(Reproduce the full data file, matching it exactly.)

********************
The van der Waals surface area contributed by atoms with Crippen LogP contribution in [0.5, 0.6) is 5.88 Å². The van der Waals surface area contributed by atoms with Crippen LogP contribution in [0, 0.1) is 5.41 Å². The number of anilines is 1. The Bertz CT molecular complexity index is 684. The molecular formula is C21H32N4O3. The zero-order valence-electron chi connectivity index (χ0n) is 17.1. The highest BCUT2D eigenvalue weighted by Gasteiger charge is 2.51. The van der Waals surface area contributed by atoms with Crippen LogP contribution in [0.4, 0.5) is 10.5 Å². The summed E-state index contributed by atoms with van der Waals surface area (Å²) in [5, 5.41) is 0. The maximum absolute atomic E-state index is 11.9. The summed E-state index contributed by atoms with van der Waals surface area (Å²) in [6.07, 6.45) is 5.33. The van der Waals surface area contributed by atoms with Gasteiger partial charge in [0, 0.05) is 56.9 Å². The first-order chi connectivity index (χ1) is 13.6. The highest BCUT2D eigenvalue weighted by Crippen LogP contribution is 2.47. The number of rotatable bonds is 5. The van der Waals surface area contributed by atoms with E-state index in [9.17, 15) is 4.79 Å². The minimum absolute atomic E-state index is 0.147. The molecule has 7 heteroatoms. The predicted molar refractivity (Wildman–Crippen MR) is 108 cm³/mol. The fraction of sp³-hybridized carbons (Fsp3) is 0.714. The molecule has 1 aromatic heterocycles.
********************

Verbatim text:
The van der Waals surface area contributed by atoms with Crippen LogP contribution in [0.5, 0.6) is 5.88 Å². The van der Waals surface area contributed by atoms with Crippen LogP contribution in [0, 0.1) is 5.41 Å². The number of anilines is 1. The Bertz CT molecular complexity index is 684. The molecular formula is C21H32N4O3. The zero-order valence-electron chi connectivity index (χ0n) is 17.1. The highest BCUT2D eigenvalue weighted by Gasteiger charge is 2.51. The van der Waals surface area contributed by atoms with Crippen LogP contribution in [0.4, 0.5) is 10.5 Å². The summed E-state index contributed by atoms with van der Waals surface area (Å²) in [5, 5.41) is 0. The maximum absolute atomic E-state index is 11.9. The summed E-state index contributed by atoms with van der Waals surface area (Å²) in [6.07, 6.45) is 5.33. The van der Waals surface area contributed by atoms with Gasteiger partial charge in [0, 0.05) is 56.9 Å². The first-order chi connectivity index (χ1) is 13.6. The highest BCUT2D eigenvalue weighted by Crippen LogP contribution is 2.47. The number of rotatable bonds is 5. The van der Waals surface area contributed by atoms with E-state index in [9.17, 15) is 4.79 Å². The minimum absolute atomic E-state index is 0.147. The molecule has 7 heteroatoms. The predicted molar refractivity (Wildman–Crippen MR) is 108 cm³/mol. The fraction of sp³-hybridized carbons (Fsp3) is 0.714. The molecule has 1 aromatic heterocycles.